While guitar enthusiasts expend a lot of brain power waxing poetic about tonewoods, for many VG readers of a certain vintage, that gateway experience with an electric guitar may very well have involved a fair amount of Masonite. Of course, Danelectro and any of its once-ubiquitous “catalog brands” made ample use of the pressure-molded fiberboard.
Perhaps it was only the power of suggestion, then, that blew a brief whiff of Masonite into the room as this Danelectro ’59 Resonator was unpacked. Rather than Masonite, today’s Dano uses modern, environmentally friendly MDF (medium-density fiberboard) as the bread in its wood-frame sandwich.
Tricked out with the familiar Dano “Coke bottle” headstock, polished aluminum nut, and vintage-style tuners, this modern interpretation of the classic 1959 Dano double-cut shorthorn features a spun cone biscuit resonator, diamond cover plate, stamped tailpiece, and Danelectro’s ’56 lipstick pickup. Three knobs determine volume, tone, and the blend of the lipstick with a Schatten “special design” piezo mounted in the resonator cone assembly.
The 21-fret Canadian maple bolt-on neck with rosewood board is an accessible modern carve, with the fingerboard edges nicely rolled over for a comfortable feel. The truss-rod adjustment at the headstock is attached with four countersunk screws. The glossy finish, polished fretwork, and easy setup mean a solid fit and finish for the fussy, but there’s also character galore for vintage freaks seeking that ’60s aura in a modern axe.
There wasn’t enough acoustic volume from the hollowbody ’59 Reso for effective front-porch jamming (no soundholes!), but plenty for hotel room practice without rattling the neighbors. Easy playability was enhanced by light-gauge strings (including an unwound G with satisfactory intonation). The string height was conducive to fluid electric playing, but bottleneck and acoustic styles begged for heavier wire and a higher action for a harder attack – all quick work for a competent repair person.
Plugged in through the house PA at a folk/blues duo gig, the ’59 Resonator was played with bare fingers and a stout plectrum underneath a National resonator mandolin. The first impression was of the extraordinary balance between the piezo and the lipstick. The center detent on the Blend knob proved to be the sweet spot, which made it easy to find a variety of good acoustic resonator sounds for blues and Americana styles in various tunings. The Tone knob was crucial for obtaining a spectrum of voices, from brittle tin pan to dark and gloomy. Percussive effects and slide guitar string noise were accentuated by the piezo, making the Blend knob useful for dialing in just enough lipstick pickup for quieter performance and added sustain.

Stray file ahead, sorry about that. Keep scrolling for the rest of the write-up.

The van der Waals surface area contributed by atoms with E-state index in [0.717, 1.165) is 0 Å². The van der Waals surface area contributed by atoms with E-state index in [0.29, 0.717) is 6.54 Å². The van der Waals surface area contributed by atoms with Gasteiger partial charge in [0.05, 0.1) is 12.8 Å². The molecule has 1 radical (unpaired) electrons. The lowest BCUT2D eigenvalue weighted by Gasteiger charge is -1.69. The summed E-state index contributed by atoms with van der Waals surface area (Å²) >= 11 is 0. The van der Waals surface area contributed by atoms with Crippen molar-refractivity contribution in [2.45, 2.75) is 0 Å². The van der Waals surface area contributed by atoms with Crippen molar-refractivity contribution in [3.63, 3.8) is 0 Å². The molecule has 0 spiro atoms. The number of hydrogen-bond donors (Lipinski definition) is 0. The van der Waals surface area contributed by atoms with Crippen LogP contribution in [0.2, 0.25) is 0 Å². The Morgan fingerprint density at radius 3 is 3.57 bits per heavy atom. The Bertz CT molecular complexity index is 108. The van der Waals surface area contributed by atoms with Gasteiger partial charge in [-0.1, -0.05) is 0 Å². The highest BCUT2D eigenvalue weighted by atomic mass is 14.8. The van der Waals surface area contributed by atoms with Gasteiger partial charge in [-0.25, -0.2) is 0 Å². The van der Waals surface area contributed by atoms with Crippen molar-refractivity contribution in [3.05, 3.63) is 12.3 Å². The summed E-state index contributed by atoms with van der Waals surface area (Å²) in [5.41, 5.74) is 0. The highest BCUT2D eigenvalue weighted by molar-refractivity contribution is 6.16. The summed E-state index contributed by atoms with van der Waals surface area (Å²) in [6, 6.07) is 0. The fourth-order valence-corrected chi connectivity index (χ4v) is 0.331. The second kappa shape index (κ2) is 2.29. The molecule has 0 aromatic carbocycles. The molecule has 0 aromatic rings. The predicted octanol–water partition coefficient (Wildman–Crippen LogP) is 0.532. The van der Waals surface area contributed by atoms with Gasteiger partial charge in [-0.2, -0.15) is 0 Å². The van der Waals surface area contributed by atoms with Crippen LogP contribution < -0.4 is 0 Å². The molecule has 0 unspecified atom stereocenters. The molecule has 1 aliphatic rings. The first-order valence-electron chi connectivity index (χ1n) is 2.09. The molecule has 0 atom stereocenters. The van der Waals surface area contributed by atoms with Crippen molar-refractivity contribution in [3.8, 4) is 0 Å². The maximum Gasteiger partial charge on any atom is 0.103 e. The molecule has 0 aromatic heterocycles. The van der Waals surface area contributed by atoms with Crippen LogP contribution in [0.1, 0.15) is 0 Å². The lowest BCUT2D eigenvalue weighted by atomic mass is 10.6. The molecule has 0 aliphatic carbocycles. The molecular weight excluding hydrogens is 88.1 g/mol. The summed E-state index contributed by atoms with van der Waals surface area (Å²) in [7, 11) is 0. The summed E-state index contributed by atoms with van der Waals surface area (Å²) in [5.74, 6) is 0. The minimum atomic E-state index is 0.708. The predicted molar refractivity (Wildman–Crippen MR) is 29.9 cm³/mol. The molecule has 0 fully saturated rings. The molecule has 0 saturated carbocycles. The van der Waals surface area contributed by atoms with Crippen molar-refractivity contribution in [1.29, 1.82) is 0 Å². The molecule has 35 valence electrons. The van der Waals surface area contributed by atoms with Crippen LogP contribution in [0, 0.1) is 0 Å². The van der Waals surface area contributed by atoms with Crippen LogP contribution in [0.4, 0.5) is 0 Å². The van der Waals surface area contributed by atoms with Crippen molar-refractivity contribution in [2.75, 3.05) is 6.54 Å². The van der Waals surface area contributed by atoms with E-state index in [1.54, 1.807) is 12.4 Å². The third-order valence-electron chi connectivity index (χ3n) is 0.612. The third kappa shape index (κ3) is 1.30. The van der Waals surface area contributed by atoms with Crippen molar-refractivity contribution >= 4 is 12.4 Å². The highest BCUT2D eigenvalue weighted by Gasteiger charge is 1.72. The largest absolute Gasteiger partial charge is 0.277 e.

Through a late-’50s Ampeg Jet, the lipstick was round and warm but lacked the raw attack one might want for blues and related styles. Bleeding in just a little piezo and opening up the Tone knob added the needed edge. Stomping in an overdrive pedal led to mixed results – too much piezo, and high-end feedback became excessive.
Soloing with the lipstick alone while working the Tone knob achieved a classic “woman tone” and allowed the acoustic nature of the body/resonator combination to produce a controlled midrange feedback from the overdriven repro Jensen speaker. Remarkable effects were created by suddenly kicking in the piezo on a sustained note – shrieks and whistles were rendered musical with a little finesse on the Blend knob. Bill Frisell, Marc Ribot, sonic improvisers: take note.
The Danelectro ’59 Resonator isn’t exactly your Masonite sandwich of yesteryear. And while it exhibits many of the sonic traits of those now-desirable classics, it also offers modern improvements.
This article originally appeared in VG December 2016 issue. All copyrights are by the author and Vintage Guitar magazine. Unauthorized replication or use is strictly prohibited.